The unusual wet weather in May brought relief to Delhi but misery for fliers. Disruption in airline services caused by freak weather last month was at least as bad as that caused by Delhi’s infamous — and feared — winter-season fog.
Delhi airport recorded 26 thunderstorms and 10 squalls in May 2008, the most in the past decade. This led to over 30 flights being diverted to airports like Lucknow and Jaipur — as many as those diverted during the three-month fog season from December 2007-February 2008. Loss to carriers: over Rs 1 crore.
Sudden rise in wind speeds during a squall can disturb an aircraft’s path, making landings and take-offs difficult. “This May witnessed completely freak weather,” said an Air India official. “Everyone is usually prepared for problems in the fog season, but this kind of weather in May was unprecedented,” he said.
A flight that is diverted to Lucknow after failing to land in Delhi could lead to the aircraft spending an extra hour and a half in the air, apart from the time it spends circling over Delhi first. Close to 2.5 tonnes of aviation turbine fuel (ATF) is burnt during every hour in the air. ATF prices, which were Rs 56,000 a tonne in May, have risen 50 per cent since, and airlines have passed the burden on to fliers.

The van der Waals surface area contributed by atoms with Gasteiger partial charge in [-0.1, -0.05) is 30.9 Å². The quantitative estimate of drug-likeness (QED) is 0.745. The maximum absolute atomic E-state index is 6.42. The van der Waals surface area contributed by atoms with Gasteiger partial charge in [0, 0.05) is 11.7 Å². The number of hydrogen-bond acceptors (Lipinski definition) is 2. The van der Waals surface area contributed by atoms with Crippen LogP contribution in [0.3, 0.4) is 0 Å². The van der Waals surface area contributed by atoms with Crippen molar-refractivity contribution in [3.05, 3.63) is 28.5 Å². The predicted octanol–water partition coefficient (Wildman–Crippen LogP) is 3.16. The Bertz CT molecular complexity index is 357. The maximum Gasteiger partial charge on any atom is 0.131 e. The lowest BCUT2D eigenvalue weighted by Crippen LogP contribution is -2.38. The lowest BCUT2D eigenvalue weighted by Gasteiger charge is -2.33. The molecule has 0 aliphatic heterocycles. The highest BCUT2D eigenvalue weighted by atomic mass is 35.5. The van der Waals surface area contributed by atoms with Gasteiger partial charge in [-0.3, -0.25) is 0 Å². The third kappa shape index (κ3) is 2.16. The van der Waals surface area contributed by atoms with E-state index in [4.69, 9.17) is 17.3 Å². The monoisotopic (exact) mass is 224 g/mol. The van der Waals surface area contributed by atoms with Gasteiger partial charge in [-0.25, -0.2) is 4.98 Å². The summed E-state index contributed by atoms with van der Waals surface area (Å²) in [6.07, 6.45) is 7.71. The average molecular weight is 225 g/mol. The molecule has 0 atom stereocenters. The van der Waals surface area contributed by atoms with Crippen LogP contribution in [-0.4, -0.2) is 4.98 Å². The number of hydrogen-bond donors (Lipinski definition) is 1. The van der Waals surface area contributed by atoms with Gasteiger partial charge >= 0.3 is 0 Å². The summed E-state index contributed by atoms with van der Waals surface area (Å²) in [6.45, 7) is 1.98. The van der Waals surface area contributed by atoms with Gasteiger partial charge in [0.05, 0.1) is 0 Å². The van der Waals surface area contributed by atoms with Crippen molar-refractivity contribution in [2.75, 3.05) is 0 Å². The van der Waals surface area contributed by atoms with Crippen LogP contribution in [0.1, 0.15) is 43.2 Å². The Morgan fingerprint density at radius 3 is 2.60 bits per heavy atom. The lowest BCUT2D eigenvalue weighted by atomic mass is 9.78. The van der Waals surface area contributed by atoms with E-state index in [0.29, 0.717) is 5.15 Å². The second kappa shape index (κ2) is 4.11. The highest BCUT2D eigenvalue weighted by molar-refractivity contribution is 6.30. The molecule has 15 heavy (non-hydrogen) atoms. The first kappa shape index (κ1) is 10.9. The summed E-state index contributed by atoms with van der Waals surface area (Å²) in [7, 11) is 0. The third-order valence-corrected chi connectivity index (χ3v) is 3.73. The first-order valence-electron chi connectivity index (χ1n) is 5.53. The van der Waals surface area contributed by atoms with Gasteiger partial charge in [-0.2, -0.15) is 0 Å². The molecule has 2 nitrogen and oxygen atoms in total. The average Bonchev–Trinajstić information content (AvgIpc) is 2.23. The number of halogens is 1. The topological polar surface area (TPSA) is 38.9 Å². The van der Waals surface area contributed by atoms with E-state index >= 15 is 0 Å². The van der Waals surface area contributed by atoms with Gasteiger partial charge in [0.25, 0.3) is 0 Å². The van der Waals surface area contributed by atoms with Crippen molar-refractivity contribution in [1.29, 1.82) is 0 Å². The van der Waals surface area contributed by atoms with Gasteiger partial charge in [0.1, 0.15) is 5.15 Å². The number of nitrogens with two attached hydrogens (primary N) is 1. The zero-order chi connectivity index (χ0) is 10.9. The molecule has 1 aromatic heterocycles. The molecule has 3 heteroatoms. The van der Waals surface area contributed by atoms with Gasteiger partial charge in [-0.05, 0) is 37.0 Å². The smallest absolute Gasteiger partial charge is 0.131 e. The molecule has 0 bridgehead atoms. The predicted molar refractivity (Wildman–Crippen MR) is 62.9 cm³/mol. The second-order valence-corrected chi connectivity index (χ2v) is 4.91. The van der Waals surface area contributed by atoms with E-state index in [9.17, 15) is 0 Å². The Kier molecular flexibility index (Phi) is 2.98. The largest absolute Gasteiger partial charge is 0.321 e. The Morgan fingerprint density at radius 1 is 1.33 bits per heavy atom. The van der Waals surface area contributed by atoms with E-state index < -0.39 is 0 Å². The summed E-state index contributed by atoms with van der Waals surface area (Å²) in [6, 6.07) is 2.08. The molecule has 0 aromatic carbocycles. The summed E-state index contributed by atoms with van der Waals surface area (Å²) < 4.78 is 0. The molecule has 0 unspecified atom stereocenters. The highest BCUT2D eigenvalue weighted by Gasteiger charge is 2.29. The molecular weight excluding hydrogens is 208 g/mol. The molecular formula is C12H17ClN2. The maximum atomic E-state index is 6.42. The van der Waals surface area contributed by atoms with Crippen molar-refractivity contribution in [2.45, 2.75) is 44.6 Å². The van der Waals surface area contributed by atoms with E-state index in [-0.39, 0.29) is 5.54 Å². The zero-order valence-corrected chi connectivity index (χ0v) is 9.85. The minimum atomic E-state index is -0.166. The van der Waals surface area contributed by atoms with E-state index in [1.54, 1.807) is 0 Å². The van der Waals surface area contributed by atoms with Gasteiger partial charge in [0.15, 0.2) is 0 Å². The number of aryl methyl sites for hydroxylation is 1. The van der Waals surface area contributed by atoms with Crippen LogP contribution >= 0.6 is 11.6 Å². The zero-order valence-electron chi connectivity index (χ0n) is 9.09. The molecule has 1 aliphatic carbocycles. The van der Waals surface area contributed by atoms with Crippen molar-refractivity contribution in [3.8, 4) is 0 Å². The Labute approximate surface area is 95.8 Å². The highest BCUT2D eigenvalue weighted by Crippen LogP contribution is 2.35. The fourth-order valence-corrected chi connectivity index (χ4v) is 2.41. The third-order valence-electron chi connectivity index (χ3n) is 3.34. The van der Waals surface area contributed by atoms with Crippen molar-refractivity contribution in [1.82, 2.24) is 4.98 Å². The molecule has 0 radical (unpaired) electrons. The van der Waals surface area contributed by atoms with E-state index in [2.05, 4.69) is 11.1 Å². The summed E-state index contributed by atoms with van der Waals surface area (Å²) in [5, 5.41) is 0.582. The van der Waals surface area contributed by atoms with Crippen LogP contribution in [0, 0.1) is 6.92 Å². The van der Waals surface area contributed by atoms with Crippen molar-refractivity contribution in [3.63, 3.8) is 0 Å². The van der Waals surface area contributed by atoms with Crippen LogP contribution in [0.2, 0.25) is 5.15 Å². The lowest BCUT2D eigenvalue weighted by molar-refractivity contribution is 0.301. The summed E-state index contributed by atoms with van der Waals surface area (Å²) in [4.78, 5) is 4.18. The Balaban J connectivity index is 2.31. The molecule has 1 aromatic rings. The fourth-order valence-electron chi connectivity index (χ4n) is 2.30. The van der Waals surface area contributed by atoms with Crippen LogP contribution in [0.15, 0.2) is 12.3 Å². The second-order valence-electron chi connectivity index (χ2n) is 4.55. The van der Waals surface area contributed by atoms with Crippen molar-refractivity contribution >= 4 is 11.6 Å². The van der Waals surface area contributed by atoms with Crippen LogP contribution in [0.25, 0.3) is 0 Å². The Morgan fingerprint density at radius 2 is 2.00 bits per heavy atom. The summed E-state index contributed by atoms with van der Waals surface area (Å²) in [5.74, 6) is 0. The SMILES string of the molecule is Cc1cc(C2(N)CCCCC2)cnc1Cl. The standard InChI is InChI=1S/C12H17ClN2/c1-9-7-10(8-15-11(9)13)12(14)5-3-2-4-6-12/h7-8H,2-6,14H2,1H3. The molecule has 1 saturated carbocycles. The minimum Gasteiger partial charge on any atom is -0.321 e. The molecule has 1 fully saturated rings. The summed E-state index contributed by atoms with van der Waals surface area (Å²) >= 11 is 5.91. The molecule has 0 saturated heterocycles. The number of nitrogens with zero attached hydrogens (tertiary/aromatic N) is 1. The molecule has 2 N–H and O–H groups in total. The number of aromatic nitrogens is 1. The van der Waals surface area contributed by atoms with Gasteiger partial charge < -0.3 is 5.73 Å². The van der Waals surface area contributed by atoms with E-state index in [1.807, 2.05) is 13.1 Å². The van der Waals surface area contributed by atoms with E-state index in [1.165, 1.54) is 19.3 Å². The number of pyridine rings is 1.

“Apart from the wasted fuel, parking and landing charges at the other airport, and payments to pilots and crew add to the expenses. The additional cost
of diverting a Delhi-bound A-320 or Boeing 747 to, say, Lucknow, is about Rs 5 lakh,” said a senior SpiceJet official.